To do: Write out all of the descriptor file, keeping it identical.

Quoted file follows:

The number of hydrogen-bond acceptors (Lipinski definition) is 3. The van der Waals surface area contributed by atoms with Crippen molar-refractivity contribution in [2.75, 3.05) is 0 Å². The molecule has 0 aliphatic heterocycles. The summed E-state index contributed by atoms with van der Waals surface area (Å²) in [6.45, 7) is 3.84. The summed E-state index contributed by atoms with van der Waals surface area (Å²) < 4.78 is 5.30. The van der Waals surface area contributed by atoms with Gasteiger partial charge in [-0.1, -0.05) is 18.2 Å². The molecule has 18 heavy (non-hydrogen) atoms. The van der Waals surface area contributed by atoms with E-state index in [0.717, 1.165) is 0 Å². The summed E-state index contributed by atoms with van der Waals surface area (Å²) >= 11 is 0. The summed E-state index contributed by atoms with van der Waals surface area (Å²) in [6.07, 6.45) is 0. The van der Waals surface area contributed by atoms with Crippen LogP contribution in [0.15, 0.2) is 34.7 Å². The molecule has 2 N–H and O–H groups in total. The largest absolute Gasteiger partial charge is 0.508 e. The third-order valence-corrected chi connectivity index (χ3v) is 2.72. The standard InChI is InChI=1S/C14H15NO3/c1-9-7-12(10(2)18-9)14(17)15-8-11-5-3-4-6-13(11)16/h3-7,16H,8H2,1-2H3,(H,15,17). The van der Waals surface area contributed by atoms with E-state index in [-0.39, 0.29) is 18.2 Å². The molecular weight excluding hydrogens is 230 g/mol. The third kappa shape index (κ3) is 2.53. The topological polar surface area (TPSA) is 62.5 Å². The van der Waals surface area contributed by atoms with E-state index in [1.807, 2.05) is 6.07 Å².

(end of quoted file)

The number of hydrogen-bond acceptors (Lipinski definition) is 3. The van der Waals surface area contributed by atoms with Crippen molar-refractivity contribution in [2.75, 3.05) is 0 Å². The molecule has 0 aliphatic heterocycles. The summed E-state index contributed by atoms with van der Waals surface area (Å²) in [6.45, 7) is 3.84. The summed E-state index contributed by atoms with van der Waals surface area (Å²) < 4.78 is 5.30. The van der Waals surface area contributed by atoms with Gasteiger partial charge in [-0.1, -0.05) is 18.2 Å². The molecule has 18 heavy (non-hydrogen) atoms. The van der Waals surface area contributed by atoms with E-state index in [0.717, 1.165) is 0 Å². The summed E-state index contributed by atoms with van der Waals surface area (Å²) >= 11 is 0. The summed E-state index contributed by atoms with van der Waals surface area (Å²) in [6.07, 6.45) is 0. The van der Waals surface area contributed by atoms with Crippen LogP contribution in [0.15, 0.2) is 34.7 Å². The molecule has 2 N–H and O–H groups in total. The largest absolute Gasteiger partial charge is 0.508 e. The third-order valence-corrected chi connectivity index (χ3v) is 2.72. The standard InChI is InChI=1S/C14H15NO3/c1-9-7-12(10(2)18-9)14(17)15-8-11-5-3-4-6-13(11)16/h3-7,16H,8H2,1-2H3,(H,15,17). The van der Waals surface area contributed by atoms with E-state index in [-0.39, 0.29) is 18.2 Å². The molecular weight excluding hydrogens is 230 g/mol. The third kappa shape index (κ3) is 2.53. The topological polar surface area (TPSA) is 62.5 Å². The van der Waals surface area contributed by atoms with E-state index in [1.807, 2.05) is 6.07 Å².